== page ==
Each year I release small collections of yarns from a few different sources. Our Home Story alpaca yarn is an entirely local, small scale, limited edition production. The fleece comes from a leading alpaca stud producing high-quality fleeces. The animals that produce this wool are 30-km from me, and it is milled locally at around the same distance, without any additional processing. Then it is botanically dyed with plants from the Yarra Valley. This process creates high-quality, luxurious artisan yarn.


I also offer a Rare Breed range (which I aim to slowly expand). This is my way to celebrate different breeds of sheep that may not be commonly found as yarns in Australia and to support Victorian farmers and woollen mills.


Knowing the origins of your yarn changes everything. When we understand where and how a product was made it becomes more meaningful to us. We care more about things when we know their story.

Finn, for instance, is now on the Rare Sheep Breed Registry of Australia and are classed as critical because of such low numbers. The only finn fleece and yarn available in Australia come from Fairfield Finns in Bullengarook, in the Macedon ranges, Victoria. Maureen and Gerry from Fairfield Finns have been breeding their finn sheep now for 25-years. The duo are devoted to raising their flock ethically and their sheep are not mulsed or need their tails docked (they have a naturally short tail).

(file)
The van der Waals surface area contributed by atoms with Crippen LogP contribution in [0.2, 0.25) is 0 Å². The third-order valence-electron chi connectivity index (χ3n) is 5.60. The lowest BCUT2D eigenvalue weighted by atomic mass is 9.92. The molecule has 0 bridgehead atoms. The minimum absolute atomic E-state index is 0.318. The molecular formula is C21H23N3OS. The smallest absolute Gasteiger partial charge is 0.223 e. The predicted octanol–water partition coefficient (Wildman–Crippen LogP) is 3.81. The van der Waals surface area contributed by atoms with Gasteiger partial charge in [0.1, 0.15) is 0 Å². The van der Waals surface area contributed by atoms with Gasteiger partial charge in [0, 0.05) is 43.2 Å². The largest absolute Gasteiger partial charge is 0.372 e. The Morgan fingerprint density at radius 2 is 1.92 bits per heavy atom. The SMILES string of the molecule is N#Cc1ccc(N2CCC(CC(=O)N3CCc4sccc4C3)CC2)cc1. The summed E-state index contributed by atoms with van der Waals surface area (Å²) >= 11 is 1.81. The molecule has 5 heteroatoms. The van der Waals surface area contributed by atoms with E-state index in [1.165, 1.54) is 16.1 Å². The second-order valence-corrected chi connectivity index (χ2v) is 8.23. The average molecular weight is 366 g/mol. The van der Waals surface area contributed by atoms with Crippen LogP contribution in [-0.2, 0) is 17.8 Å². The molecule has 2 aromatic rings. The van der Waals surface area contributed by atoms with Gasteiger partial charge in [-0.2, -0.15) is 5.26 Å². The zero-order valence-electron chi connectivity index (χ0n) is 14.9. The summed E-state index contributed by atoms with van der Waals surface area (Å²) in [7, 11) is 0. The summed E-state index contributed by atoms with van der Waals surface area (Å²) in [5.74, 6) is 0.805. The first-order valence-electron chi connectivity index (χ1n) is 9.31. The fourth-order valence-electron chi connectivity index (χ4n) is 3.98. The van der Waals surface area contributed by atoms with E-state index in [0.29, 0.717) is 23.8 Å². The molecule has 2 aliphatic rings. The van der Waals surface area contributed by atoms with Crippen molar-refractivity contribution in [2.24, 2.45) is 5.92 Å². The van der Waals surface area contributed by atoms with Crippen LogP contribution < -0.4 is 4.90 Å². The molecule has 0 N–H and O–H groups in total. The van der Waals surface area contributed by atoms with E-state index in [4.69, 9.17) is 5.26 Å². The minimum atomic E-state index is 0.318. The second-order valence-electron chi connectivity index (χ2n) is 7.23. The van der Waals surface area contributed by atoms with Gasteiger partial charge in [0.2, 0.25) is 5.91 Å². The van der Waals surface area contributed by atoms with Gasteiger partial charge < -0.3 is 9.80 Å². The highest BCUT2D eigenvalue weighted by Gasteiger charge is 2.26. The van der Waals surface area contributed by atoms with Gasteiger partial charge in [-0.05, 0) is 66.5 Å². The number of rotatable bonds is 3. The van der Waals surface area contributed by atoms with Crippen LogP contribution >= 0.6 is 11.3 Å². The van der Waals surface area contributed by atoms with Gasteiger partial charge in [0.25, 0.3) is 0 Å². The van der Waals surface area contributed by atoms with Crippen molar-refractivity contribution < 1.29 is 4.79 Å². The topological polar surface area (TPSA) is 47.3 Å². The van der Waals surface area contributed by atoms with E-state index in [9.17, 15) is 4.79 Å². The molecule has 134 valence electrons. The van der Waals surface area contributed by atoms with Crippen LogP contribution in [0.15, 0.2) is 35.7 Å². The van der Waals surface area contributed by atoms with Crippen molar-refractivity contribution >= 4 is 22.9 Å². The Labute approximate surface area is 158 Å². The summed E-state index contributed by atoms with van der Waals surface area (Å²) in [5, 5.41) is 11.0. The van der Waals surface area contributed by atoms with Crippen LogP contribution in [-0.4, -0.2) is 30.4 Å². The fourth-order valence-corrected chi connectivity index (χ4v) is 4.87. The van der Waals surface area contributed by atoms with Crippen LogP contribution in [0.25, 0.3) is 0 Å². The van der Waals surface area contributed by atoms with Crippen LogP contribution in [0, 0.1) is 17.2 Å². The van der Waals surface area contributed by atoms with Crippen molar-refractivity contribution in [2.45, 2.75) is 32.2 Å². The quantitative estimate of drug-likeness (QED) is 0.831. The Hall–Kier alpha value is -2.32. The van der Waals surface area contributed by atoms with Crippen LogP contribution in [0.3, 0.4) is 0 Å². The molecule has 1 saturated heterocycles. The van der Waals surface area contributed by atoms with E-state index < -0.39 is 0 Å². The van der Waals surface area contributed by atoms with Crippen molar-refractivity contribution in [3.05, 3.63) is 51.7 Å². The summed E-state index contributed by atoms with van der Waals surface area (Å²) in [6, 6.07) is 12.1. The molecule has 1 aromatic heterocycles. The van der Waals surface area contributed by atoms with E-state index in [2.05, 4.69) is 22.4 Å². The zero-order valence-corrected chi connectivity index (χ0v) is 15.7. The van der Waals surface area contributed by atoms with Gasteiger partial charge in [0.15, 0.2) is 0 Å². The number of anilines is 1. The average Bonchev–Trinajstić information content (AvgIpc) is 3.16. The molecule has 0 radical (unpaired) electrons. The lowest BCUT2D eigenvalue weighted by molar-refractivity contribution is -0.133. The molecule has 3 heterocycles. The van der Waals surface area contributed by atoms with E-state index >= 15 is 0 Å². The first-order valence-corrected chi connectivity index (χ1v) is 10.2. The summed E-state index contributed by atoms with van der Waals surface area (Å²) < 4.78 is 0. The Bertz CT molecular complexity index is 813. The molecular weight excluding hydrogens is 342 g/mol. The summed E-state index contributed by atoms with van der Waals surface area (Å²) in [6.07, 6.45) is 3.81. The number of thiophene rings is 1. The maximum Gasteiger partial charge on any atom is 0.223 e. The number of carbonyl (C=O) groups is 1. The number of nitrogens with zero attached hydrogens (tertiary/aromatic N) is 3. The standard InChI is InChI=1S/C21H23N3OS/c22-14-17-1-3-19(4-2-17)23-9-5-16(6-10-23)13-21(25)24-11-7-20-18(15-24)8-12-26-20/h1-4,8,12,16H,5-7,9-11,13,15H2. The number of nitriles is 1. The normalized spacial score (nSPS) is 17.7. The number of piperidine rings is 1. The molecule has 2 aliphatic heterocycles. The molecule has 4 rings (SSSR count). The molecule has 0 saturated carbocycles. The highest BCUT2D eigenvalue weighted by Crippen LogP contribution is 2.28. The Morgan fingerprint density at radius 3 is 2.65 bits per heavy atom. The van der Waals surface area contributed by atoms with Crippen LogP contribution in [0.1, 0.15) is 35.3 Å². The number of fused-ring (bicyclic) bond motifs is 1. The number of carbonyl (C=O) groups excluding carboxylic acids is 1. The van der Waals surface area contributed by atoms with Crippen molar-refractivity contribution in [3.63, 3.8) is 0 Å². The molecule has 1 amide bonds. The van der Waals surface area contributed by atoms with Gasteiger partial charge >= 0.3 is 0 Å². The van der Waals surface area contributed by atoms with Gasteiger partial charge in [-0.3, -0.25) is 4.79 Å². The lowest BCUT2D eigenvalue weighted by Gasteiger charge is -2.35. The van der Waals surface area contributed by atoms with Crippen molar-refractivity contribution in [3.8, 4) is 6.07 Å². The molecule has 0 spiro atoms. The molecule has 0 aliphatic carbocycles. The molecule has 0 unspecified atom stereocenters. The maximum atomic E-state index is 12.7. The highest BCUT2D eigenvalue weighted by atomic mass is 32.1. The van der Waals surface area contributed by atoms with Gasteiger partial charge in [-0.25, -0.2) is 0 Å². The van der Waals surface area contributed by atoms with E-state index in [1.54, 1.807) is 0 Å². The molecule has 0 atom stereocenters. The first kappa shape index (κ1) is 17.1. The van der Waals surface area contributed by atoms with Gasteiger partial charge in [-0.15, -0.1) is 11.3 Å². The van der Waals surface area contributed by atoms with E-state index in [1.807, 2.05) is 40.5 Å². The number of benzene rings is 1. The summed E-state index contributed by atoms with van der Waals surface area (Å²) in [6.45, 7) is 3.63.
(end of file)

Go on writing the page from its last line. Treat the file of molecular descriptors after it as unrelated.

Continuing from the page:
Maureen saves up the fleeces for three years until she has enough to send on to Cashmere Connections for scouring and processing, and then on to Wangaratta Woolen Mills to be spun, thus creating a limited editon yarn produced only by their flock’s fleeces.

Lastly, due to the difficulty in sourcing Australian yarns, I also offer yarns grown and milled without any chemicals in the South Island of New Zealand by a family run operation called Wild Earth yarns. I then dye them here in the Yarra Valley.



What are your favourite yarns, and why?

I came to hand-spinning first before turning to knitting. A major appeal of spinning my own yarn is in experimenting with lots of different breeds of sheep - and Camelids, Rabbit, Goat and others.

A spinner learns about fleece micron (the diameter of the wool fibre; i.e., the larger the number, the coarser the wool), its staple (or length), how a fleece behaves and is best prepared and spun, the individual characteristics of each breed’s fleece and it’s used as a yarn.


There are plenty of options available to the hand spinner in Australia when purchasing raw or cleaned fleeces, or rovings, and it is a joy to play with them all. I can’t say that I have a favourite fleece.


I am attracted to different fleeces for their different qualities but having said that, I do adore alpaca fleece and yarn. Whilst I don’t spin as much as I now knit, I find that I am still drawn to learning about different sheep breeds and how their fleeces and yarns differ from one another.


The colours of your yarns are incredible! What are your favourite ingredients to use for a natural dye?

My favourite dye plant is definitely Madder (Rubia Tinctorum). Madder is a herbaceous perennial that grows as a weedy, messy looking bush but its true beauty lies hidden in its roots. It offers up colourfastness and lightfastness, corals and pinks. It is a precious dye source. I grow my plants in my vegie patch and wait three years to harvest their roots.


Visit Valleymaker: https://www.valley-maker.com/

Follow @valley_maker




Want to learn to natural dye fabrics and raffia? Go here!

679 views1 comment